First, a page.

In the last few days, the global and Indian markets have seen unprecedented bouts of volatility. We are less than 3 months into 2020, but several markets around the world are down 25-40 percent from their peak levels this year.
The Nifty itself is down 37 percent from its record high that was registered just over two months back. In fact, the fall over the past few weeks in the world markets has been the fastest ever recorded in history. Besides equities, even other asset classes have not been spared. For instance, yields on corporate bonds have spiked.
The CBOE VIX has surged to historic highs. Commodities have plummeted, with crude and copper prices down a whopping 65 percent and 30 percent, respectively. The Dollar Index has surged to a 3-year high. Even the safe havens, such as gold and US treasuries, have been dumped of late.
The trigger for the panic? The rapid pace at which the Covid-19 pandemic has been spreading around the world over the past few months, threatening to end the longest global economic expansion that has been in place since the 2008 GFC and drag the world economy into a recession.
The outbreak has subsequently crippled the global supply chain and has had a marked negative impact on sensitive sectors such as tourism, transportation, and retail. The outbreak, which started in China late last year, has now moved to several other countries across the world.
In fact, the number of reported cases has been rising exponentially in European countries and in the US. Given that Covid-19 is highly contagious and spreads via air, several countries have been announcing nation-wide lockdowns in order to break the chain of transmission.
In this unprecedented lockdown, stock markets and exchanges around the world have also announced some unprecedented measures. While a few have restricted short selling to arrest the drop in prices, some have closed exchanges altogether.
In India too, authorities over the weekend mulled closing exchanges, but have since clarified that exchanges will function normally. They, however, did announce a few steps to limit the volatility. These included imposing limits on short selling and increasing margins aggressively for both cash and derivatives segment.
While such restrictions may offer a very brief respite (if at all), they are unlikely to put an end to this unprecedented sell-off. Let us talk about why closing stock exchanges until the panic subsides, might not be as beneficial as many believe.
The last major market shutdown that I can recollect now was during the aftermath of the September 2001 attacks on the US. The US markets were shut for a period of 1-week after the 9/11 attack. After they resumed trading, markets continued to be under immense pressure for the next one week, before bottoming out.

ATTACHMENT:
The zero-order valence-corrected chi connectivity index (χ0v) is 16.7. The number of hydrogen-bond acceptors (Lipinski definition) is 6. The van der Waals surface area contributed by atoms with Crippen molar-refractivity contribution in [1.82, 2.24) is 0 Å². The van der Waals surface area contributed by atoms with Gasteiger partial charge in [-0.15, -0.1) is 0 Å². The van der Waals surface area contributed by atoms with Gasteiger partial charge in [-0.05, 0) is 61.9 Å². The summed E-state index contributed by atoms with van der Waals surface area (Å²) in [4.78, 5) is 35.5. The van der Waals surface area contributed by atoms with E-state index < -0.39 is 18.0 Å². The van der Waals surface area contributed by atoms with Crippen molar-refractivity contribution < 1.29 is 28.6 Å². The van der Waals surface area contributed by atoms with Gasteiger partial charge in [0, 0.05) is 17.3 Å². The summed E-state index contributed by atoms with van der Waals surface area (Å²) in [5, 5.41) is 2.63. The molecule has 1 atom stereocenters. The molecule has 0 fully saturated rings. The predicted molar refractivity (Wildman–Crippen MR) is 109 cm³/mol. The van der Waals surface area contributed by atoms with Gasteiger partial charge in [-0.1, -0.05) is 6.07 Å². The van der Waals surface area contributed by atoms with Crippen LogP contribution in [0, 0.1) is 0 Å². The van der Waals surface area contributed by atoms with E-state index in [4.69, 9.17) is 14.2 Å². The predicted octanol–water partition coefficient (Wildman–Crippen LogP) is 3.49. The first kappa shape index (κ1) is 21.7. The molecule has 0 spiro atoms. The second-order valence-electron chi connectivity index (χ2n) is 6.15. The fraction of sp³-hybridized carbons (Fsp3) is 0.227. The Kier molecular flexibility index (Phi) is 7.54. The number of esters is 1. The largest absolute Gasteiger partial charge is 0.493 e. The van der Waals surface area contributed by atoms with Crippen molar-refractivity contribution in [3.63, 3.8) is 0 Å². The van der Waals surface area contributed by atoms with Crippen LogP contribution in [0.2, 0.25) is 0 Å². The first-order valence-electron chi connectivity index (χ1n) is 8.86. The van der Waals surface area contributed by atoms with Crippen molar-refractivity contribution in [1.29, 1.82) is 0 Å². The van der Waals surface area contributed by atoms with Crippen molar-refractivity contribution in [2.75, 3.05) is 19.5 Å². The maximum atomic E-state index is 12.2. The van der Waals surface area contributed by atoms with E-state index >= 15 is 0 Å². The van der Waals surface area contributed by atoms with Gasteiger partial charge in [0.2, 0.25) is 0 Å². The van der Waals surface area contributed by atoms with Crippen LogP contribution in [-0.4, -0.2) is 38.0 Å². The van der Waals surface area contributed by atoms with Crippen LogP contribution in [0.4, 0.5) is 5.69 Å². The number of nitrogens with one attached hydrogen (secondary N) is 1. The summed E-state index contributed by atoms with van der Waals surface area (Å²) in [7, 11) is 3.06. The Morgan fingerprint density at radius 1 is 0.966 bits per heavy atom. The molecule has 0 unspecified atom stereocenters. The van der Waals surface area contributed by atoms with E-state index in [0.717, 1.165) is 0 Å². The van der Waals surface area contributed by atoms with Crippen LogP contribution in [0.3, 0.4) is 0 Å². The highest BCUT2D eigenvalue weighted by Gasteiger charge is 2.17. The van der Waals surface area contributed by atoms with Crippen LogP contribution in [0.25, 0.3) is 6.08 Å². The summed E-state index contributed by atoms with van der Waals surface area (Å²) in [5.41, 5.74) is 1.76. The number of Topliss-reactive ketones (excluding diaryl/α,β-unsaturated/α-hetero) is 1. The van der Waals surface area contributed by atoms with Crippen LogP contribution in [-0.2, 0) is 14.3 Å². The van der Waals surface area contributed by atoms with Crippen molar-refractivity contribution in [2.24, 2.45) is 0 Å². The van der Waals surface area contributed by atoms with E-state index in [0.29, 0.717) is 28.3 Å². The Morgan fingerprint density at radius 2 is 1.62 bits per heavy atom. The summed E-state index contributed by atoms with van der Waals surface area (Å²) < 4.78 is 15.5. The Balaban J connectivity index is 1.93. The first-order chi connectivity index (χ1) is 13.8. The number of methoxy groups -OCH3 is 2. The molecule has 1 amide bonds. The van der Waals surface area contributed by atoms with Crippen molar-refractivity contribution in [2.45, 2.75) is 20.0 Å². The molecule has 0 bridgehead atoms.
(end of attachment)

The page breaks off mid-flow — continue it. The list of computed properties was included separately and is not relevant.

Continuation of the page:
There have been brief halts in the world markets post 9/11 as well, such as the US markets remaining closed for a couple of days in October 2012 because of Hurricane Sandy. The most recent that I can remember is the Hong Kong market being shut for a day last year because of a tropical storm.
However, it must be noted that most of the shutdowns in the past have been for a very brief period and were largely due to physical disruptions. The situation that we are in today is a health crisis, which is very difficult to predict how long it will prevail.
Keeping the stock exchanges shut for a prolonged period is unlikely to bring an end to the freefall that we are witnessing in markets at present. Firstly, most of the world markets are interconnected and businesses are increasingly becoming global in nature.
So, if one country closes its markets and if this is not followed by closures of other markets around the world, investors who have put in their money in the market that is now closed would be at a big disadvantage. It would defeat the primary purpose of the market, which is free price discovery. Secondly, if the markets are shut down for, say, 10 days and the Covid-19 pandemic only worsens during this period, the kind of negative reaction when markets resume trading could be very brutal.
This is because no matter how much intervention is done, markets do tend to eventually return to a state of equilibrium and reflect the prevailing demand and supply picture.
Thirdly, let us also think from an investor’s perspective. Would any investor want the markets to remain closed for a prolonged period and have no access to enter/exit trades at a time when some of the other markets, be it equity, commodity, credit, etc. around the world are open and functioning? I highly doubt.
Even if markets were in a freefall, as they are over the past few weeks, investors would want markets to remain open to freely enter and exit trades based on an incoming piece of information and developments.
Fourthly, closing the markets down for a prolonged period can lead to a loss of investor confidence as it sends out a signal that not even financial markets are free from intervention.
As I see, there are more disadvantages than there are advantages of closing a market down for a prolonged period in reaction to the recent global turmoil.
Remember that not even during the 2002 dot com bubble and during the 2008 GFC were the global markets closed. And they did manage to bounce strongly on both the occasions once the crises were behind. So, why close the markets now?
The author is CEO & Co-founder at FYERS.Disclaimer: The views and investment tips expressed by investment expert on Moneycontrol.com are his own and not that of the website or its management. Moneycontrol.com advises users to check with certified experts before taking any investment decisions.